Thinking about the cards, I remember reading Sports Illustrated for Kids in elementary school. Every issue had nine cardboard cards that you tore out of the magazine. I collected those like I collected every other card. They’d have athletes from other sports — swimmers, basketball players, gymnasts. Years and years later, I was talking with Jalynne and she mentioned the name of a gymnast she knew through her sister (who was an Olympic gymnast). The name sounded familiar to me. Then I remembered.
“I think I have her card!’’
I’m sure I’ll watch the All-Star game tonight because I know we’ll be home. Other than visiting my grandparents in Lincoln (near Sacramento), we’re just hanging out and relaxing during the break. I didn’t watch the home run derby last night. What’s the point if Bum’s not in it? Jalynne leaves tomorrow for LA so she’ll be with her parents during our road trip. The team leaves for Miami Thursday morning.
See you at the park when we return. Thanks for reading.
If the National League wants to win the Home Run Derby, they should pick Hunter Pence to fill the last spot on the squad. Nobody hits home runs in BP like Hunter. He drops bombs out there every day. Morse, too. Morse hits them farther, but Hunter hits more on a day-to-day basis. It’s crazy. He just crushes them. He’d be an awesome home run derby participant. So I’m throwing it out there.
I’m not a BP home run hitter. When I get a home run, like I did in San Diego, it’s not because I’m swinging for the fences. I try to hit line drives, and some go out of the park. Right now, I’m still inconsistent at the plate after eight weeks out of the lineup. It’s frustrating because I want to be 100 percent right away to help the team, and my timing is still not completely back. You can only progress so far when you’re rehabbing in the minor leagues. Playing in Triple A and playing up here are two totally different things. You have to come back up here to make the adjustments.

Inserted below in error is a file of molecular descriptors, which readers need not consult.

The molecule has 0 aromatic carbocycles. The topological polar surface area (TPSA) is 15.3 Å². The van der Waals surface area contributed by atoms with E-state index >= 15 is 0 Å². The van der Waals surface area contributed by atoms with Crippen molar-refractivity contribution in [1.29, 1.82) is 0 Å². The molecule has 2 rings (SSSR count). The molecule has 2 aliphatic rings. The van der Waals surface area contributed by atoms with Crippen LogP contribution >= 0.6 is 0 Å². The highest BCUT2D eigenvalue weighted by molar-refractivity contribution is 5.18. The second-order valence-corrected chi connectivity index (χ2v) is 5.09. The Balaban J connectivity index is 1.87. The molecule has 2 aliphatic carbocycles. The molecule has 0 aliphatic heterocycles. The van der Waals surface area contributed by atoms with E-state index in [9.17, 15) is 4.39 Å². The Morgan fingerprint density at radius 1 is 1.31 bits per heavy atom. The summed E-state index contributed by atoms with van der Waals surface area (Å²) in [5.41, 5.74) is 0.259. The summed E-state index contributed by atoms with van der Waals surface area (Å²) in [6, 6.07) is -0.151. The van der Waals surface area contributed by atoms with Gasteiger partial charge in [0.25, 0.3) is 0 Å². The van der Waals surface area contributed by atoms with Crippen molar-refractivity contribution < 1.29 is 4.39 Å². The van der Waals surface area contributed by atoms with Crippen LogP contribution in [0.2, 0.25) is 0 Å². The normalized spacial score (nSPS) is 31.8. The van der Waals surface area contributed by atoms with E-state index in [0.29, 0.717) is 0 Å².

One thing you might not know: When you’re the big leaguer rehabbing in the minors, you buy the spread. You order from a restaurant or whatever and pick up the tab. And you tip people for helping you out. In both Fresno and San Jose, I bought the spread and tipped the clubbies. You can rack up quite a bill on a rehab assignment. It’s a good incentive not to get hurt.
We’re going through such a tough stretch right now that you can forget one of the basic facts about baseball: It’s a long season. The way we’re playing right now is just that: right now. We’ll turn this thing around. We have to come ready to battle every day and do all the little things well and think only about how we can help the team win.
On Sunday in San Diego, I led off the sixth inning with a bunt. I know some people might have questioned that. I’ll tell you my thinking. The Padres had a shift on against me. There was a huge hole up the third-base line. If they’re going to give me room to bunt, I’m going to bunt if that is what can get me on base. That’s what this team needs right now — to get guys on base and score some runs. Do I want to bunt? Not really. But I want to do whatever I can to help the team. It didn’t work out, but that was my thinking.